Main image of article 10 Highest-Paying Companies in the U.S.: How Many are Tech?

It’s been a weird and sometimes unsettling year for the tech industry. Some of the biggest names in tech, such as Meta and Google, have unleashed massive layoffs. Meanwhile, startups and midsize tech companies are trying to plot new strategies amidst economic uncertainty, the faster-than-expected evolution of A.I., and other upheavals.

Despite that chaos, though, tech companies remain among the highest-paying in the U.S., according to a new data analysis by The Wall Street Journal. As you can see from the following breakdown of median salaries, tech giants such as Meta, Alphabet and Netflix continue to dominate on payday:

This chart hints at a key fact about the tech industry: even amidst mass layoffs, rising interest rates and declining revenue, the biggest tech giants need the best and most highly specialized talent to carry out their strategies—and that means they need to continue paying high salaries and other types of compensation. In fact, Netflix is famous for paying many of its tech professionals well over the “average” for their skillsets… but those employees are expected to deliver outsized performance in return.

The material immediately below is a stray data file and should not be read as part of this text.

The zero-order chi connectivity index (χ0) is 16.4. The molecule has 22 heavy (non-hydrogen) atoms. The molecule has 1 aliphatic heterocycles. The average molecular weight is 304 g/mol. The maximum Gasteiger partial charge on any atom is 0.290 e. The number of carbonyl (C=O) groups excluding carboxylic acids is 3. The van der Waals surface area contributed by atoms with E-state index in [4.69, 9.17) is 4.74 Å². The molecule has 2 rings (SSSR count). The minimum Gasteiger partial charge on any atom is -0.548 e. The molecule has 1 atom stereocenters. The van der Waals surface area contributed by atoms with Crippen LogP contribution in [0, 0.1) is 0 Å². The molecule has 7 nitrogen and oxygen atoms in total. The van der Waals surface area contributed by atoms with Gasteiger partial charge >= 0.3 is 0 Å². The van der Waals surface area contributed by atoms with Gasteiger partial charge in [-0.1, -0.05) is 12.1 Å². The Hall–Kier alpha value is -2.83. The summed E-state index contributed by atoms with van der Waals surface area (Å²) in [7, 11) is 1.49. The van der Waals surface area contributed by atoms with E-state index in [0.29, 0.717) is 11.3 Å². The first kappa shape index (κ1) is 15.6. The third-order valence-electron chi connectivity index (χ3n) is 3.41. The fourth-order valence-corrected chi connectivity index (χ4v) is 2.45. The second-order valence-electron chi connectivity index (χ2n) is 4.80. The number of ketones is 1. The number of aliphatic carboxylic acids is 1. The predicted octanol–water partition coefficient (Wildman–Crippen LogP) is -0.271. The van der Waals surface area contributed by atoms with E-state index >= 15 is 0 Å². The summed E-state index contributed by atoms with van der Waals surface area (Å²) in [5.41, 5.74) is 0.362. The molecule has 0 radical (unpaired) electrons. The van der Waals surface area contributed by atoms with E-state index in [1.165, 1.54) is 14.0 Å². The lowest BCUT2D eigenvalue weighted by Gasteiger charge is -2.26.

It’s a similar situation with smaller companies that are building their strategies around expensive initiatives such as data science and A.I. If you’re a hiring manager or team leader on the hunt for talent, you probably know the frustration of trying to compete for rare specialists against larger, deeper-pocketed companies. Fortunately, it’s not all about the money for many tech professionals: they also want a positive culture, great benefits and perks (such as training and education, remote schedules, and health insurance), and interesting projects.

Any company that can offer a great package has a solid shot at landing the best and most specialized talent. Meanwhile, tech professionals looking for their next great opportunity don’t necessarily need to gravitate toward the largest of the large tech companies: smaller firms can provide similar opportunities to do cutting-edge work, and their size means you could have even more influence over how a tech stack or product evolves.